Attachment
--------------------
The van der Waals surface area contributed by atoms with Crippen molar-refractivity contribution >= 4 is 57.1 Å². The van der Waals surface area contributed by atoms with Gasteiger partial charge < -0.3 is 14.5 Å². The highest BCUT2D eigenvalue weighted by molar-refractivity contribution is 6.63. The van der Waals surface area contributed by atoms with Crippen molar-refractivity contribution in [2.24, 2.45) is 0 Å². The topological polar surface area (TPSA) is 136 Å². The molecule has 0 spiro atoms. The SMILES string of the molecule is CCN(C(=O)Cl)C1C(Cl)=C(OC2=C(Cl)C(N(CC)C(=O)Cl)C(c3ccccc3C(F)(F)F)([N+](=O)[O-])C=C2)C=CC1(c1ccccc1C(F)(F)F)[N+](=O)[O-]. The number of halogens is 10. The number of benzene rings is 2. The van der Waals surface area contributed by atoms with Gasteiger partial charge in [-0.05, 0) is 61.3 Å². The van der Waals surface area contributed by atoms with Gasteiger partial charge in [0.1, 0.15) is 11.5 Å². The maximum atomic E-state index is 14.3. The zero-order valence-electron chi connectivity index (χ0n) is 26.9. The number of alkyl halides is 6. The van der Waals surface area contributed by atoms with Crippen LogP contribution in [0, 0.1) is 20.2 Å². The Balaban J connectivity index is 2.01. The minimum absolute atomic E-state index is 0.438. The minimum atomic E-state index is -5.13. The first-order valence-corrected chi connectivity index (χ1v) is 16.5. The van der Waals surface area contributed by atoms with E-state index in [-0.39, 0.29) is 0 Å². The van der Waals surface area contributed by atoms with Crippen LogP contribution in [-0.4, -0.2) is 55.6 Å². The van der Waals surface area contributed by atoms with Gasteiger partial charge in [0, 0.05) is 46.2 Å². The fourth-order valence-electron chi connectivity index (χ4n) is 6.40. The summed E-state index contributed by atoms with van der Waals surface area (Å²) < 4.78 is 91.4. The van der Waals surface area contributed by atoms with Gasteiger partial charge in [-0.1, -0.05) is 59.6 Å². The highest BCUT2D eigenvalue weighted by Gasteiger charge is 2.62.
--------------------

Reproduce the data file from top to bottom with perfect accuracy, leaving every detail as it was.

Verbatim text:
The van der Waals surface area contributed by atoms with Crippen molar-refractivity contribution >= 4 is 57.1 Å². The van der Waals surface area contributed by atoms with Gasteiger partial charge < -0.3 is 14.5 Å². The highest BCUT2D eigenvalue weighted by molar-refractivity contribution is 6.63. The van der Waals surface area contributed by atoms with Crippen molar-refractivity contribution in [2.24, 2.45) is 0 Å². The topological polar surface area (TPSA) is 136 Å². The molecule has 0 spiro atoms. The SMILES string of the molecule is CCN(C(=O)Cl)C1C(Cl)=C(OC2=C(Cl)C(N(CC)C(=O)Cl)C(c3ccccc3C(F)(F)F)([N+](=O)[O-])C=C2)C=CC1(c1ccccc1C(F)(F)F)[N+](=O)[O-]. The number of halogens is 10. The number of benzene rings is 2. The van der Waals surface area contributed by atoms with Gasteiger partial charge in [-0.05, 0) is 61.3 Å². The van der Waals surface area contributed by atoms with Gasteiger partial charge in [0.1, 0.15) is 11.5 Å². The maximum atomic E-state index is 14.3. The zero-order valence-electron chi connectivity index (χ0n) is 26.9. The number of alkyl halides is 6. The van der Waals surface area contributed by atoms with Crippen LogP contribution in [0, 0.1) is 20.2 Å². The Balaban J connectivity index is 2.01. The minimum absolute atomic E-state index is 0.438. The minimum atomic E-state index is -5.13. The first-order valence-corrected chi connectivity index (χ1v) is 16.5. The van der Waals surface area contributed by atoms with E-state index in [-0.39, 0.29) is 0 Å². The van der Waals surface area contributed by atoms with Crippen LogP contribution in [-0.4, -0.2) is 55.6 Å². The van der Waals surface area contributed by atoms with Gasteiger partial charge in [0, 0.05) is 46.2 Å². The fourth-order valence-electron chi connectivity index (χ4n) is 6.40. The summed E-state index contributed by atoms with van der Waals surface area (Å²) < 4.78 is 91.4. The van der Waals surface area contributed by atoms with Gasteiger partial charge in [-0.1, -0.05) is 59.6 Å². The highest BCUT2D eigenvalue weighted by Gasteiger charge is 2.62.